Yes it’s true that there are fewer digital RFPs being sent out (a look at Seller Crowd will back this up) and fewer winners in the process.  Programmatic buying has rightly taken a big chunk of those transactional dollars out of the system, and consolidation into the hands of Facebook and Google has taken more.  But the RFP is still very much with us: it’s just migrated.

Now that avails and standard ad units are off the table, buyers are using the RFP process to ask for things like custom videos, content marketing ideas, influencer campaigns and social posts.  If anything, this is worse.  Now a buyer can ask an unlimited number of questionably qualified publishers for things that are really difficult and expensive to bid on.  And sellers are taking the bait.  The arrival of every RFP – never mind how speculative – becomes like a crash cart rolling through the trauma unit of an ER.  Creatives, account management, pricing, events and talent are all dragged in to save the patient – who still expires 80-90 percent of the time.

The RFP was a weak idea when we were trading standard ad units for dollars.  In the content marketing era it’s a full-on dumpster fire.  Any seller who’s not connecting – proactively and directly — with clients and agency leadership is part of the problem.  Any publisher who’s ignoring the P&L of the weekly creative RFP lottery is mortgaging their future and tossing their most valuable resources – their ideas and the creativity of their people – into the wind.  Agencies won’t stop using the RFP.  Sales organizations can only control if, when and how they respond.

Qualify.  Qualify.  Qualify.

Return of the Dead (RFPs!)

Return of the DeadI’m reposting this item from a couple of years back.  Because Zombies never really get old, do they now?

Whether your company’s future is tied to programmatic selling or the development of native advertising concepts, it’s impossible not to feel the diminishing relevance of the legacy request-for-proposal (RFP) process.  But even though more of the digital ad dollar is flowing to automated buys or non-standard opportunities every day, a great many sellers and agencies apparently missed the memo.  They continue to party like it’s 1999:  drafting, over-distributing, responding, defending and evaluating cattle-call RFPs long after the practice spiraled into irrelevance.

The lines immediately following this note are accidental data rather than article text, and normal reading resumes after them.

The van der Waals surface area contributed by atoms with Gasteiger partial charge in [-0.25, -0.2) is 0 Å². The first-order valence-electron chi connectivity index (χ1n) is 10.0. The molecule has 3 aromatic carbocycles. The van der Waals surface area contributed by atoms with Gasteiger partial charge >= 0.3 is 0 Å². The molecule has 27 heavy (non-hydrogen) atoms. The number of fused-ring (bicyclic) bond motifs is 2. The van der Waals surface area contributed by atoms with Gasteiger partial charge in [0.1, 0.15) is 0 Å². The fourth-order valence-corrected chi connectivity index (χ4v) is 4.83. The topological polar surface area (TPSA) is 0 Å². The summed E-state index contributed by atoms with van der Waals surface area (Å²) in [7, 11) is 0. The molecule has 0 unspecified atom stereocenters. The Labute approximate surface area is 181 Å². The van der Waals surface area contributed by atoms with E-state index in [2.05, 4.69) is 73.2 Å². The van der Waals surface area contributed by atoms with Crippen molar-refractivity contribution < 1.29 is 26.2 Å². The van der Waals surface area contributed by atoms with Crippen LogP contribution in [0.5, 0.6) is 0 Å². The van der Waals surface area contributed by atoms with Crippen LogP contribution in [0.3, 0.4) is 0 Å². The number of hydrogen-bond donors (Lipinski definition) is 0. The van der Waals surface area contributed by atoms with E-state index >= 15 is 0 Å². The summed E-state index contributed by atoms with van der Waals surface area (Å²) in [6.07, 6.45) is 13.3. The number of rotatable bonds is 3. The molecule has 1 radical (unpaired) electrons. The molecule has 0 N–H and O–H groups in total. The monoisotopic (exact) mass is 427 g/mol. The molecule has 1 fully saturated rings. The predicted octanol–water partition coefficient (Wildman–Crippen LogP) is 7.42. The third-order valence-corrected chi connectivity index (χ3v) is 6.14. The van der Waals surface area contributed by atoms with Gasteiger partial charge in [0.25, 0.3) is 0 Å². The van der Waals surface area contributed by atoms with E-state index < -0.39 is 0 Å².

Welcome to the age of Zombie RFPs.  Not realizing they’re dead, they continue to walk among us.  And they are eating the brain of your sales and marketing teams.

This week’s Drift is proudly underwritten by Lotame, whose data management platform enables you to make smarter advertising, product and business decisions. Through Lotame, you can learn more about your most valuable customers, find prospects that look and act exactly like them, and then execute campaigns that target them across any digital device. For more information, visit lotame.com

For the uninitiated, some quick background:  In the earliest days of digital publishing and advertising, we co-opted the RFP process common to the magazine industry.  When it came time to spend, ad buyers would prepare a document asking for availability of certain features, adjacencies, capabilities;  pricing; and of course that extra “big idea” that – if good enough — would  certainly clinch the deal.  But what was moderately effective when there were dozens or scores of competing sites quickly became a grotesque charade in an age of hundreds of networks and thousands of sites.

Yet still today – whether fueled by ignorance, inertia, cynicism or all three – the RFP staggers on at the center of buyer/seller interaction.  To foster the “illusion of inclusion,” buyers routinely include 8-10 vendors in the process for every one that will ultimately prevail.  Feeding off false hope, seller organizations burn money, time and creative energy each time an RFP hits the inbox.  And collectively the industry chases its tail in service of a buying practice that’s already dead.